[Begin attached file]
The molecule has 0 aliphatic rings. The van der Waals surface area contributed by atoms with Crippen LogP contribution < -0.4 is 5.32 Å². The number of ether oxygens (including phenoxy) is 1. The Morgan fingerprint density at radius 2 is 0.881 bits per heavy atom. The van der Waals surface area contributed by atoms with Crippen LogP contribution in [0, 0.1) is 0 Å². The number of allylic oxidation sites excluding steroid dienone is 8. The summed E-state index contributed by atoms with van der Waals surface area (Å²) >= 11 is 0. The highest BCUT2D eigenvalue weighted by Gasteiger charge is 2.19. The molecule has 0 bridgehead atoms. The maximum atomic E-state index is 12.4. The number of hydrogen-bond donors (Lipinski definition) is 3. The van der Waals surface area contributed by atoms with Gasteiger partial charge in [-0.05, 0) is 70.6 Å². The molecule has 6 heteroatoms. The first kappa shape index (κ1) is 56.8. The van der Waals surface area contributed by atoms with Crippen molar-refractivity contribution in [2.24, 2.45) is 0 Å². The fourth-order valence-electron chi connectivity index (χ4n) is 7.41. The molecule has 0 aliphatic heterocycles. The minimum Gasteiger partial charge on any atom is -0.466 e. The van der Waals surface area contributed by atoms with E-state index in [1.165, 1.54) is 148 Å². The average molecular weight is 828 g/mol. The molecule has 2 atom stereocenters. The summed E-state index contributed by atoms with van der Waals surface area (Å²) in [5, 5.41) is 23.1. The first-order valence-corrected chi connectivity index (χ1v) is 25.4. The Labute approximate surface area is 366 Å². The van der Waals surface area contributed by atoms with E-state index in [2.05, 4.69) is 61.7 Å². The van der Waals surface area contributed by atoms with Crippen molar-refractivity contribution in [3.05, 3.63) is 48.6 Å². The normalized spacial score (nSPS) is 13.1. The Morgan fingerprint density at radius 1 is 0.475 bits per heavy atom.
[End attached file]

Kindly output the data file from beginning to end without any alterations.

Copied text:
The molecule has 0 aliphatic rings. The van der Waals surface area contributed by atoms with Crippen LogP contribution < -0.4 is 5.32 Å². The number of ether oxygens (including phenoxy) is 1. The Morgan fingerprint density at radius 2 is 0.881 bits per heavy atom. The van der Waals surface area contributed by atoms with Crippen LogP contribution in [0, 0.1) is 0 Å². The number of allylic oxidation sites excluding steroid dienone is 8. The summed E-state index contributed by atoms with van der Waals surface area (Å²) >= 11 is 0. The highest BCUT2D eigenvalue weighted by Gasteiger charge is 2.19. The molecule has 0 bridgehead atoms. The maximum atomic E-state index is 12.4. The number of hydrogen-bond donors (Lipinski definition) is 3. The van der Waals surface area contributed by atoms with Gasteiger partial charge in [-0.05, 0) is 70.6 Å². The molecule has 6 heteroatoms. The first kappa shape index (κ1) is 56.8. The van der Waals surface area contributed by atoms with Crippen molar-refractivity contribution in [2.24, 2.45) is 0 Å². The fourth-order valence-electron chi connectivity index (χ4n) is 7.41. The molecule has 0 aliphatic heterocycles. The minimum Gasteiger partial charge on any atom is -0.466 e. The van der Waals surface area contributed by atoms with E-state index in [1.165, 1.54) is 148 Å². The average molecular weight is 828 g/mol. The molecule has 2 atom stereocenters. The summed E-state index contributed by atoms with van der Waals surface area (Å²) in [5, 5.41) is 23.1. The first-order valence-corrected chi connectivity index (χ1v) is 25.4. The Labute approximate surface area is 366 Å². The van der Waals surface area contributed by atoms with E-state index in [2.05, 4.69) is 61.7 Å². The van der Waals surface area contributed by atoms with Crippen molar-refractivity contribution in [3.05, 3.63) is 48.6 Å². The normalized spacial score (nSPS) is 13.1. The Morgan fingerprint density at radius 1 is 0.475 bits per heavy atom.